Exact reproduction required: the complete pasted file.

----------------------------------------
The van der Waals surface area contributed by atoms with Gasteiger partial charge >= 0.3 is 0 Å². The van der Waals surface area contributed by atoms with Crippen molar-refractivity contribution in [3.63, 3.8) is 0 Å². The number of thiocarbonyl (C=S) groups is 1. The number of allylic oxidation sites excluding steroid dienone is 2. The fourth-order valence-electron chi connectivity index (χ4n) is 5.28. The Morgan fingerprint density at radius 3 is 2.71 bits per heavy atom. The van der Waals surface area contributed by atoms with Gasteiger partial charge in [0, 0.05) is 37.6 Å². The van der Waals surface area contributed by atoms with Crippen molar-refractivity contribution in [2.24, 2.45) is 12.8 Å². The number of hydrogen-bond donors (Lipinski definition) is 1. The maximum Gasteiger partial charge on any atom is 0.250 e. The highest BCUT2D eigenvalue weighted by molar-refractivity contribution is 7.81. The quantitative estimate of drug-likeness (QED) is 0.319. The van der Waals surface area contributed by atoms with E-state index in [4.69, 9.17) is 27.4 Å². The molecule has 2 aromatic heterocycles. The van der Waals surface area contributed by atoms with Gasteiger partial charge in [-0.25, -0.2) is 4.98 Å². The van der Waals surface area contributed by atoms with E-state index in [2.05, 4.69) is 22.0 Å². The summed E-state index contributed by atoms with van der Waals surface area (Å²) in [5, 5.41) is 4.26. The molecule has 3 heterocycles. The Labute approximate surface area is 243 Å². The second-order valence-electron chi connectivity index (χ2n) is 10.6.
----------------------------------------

The van der Waals surface area contributed by atoms with Gasteiger partial charge >= 0.3 is 0 Å². The van der Waals surface area contributed by atoms with Crippen molar-refractivity contribution in [3.63, 3.8) is 0 Å². The number of thiocarbonyl (C=S) groups is 1. The number of allylic oxidation sites excluding steroid dienone is 2. The fourth-order valence-electron chi connectivity index (χ4n) is 5.28. The Morgan fingerprint density at radius 3 is 2.71 bits per heavy atom. The van der Waals surface area contributed by atoms with Gasteiger partial charge in [0, 0.05) is 37.6 Å². The van der Waals surface area contributed by atoms with Crippen molar-refractivity contribution in [2.24, 2.45) is 12.8 Å². The number of hydrogen-bond donors (Lipinski definition) is 1. The maximum Gasteiger partial charge on any atom is 0.250 e. The highest BCUT2D eigenvalue weighted by molar-refractivity contribution is 7.81. The quantitative estimate of drug-likeness (QED) is 0.319. The van der Waals surface area contributed by atoms with E-state index in [4.69, 9.17) is 27.4 Å². The molecule has 2 aromatic heterocycles. The van der Waals surface area contributed by atoms with Gasteiger partial charge in [-0.25, -0.2) is 4.98 Å². The van der Waals surface area contributed by atoms with E-state index in [2.05, 4.69) is 22.0 Å². The summed E-state index contributed by atoms with van der Waals surface area (Å²) in [5, 5.41) is 4.26. The molecule has 3 heterocycles. The Labute approximate surface area is 243 Å². The second-order valence-electron chi connectivity index (χ2n) is 10.6.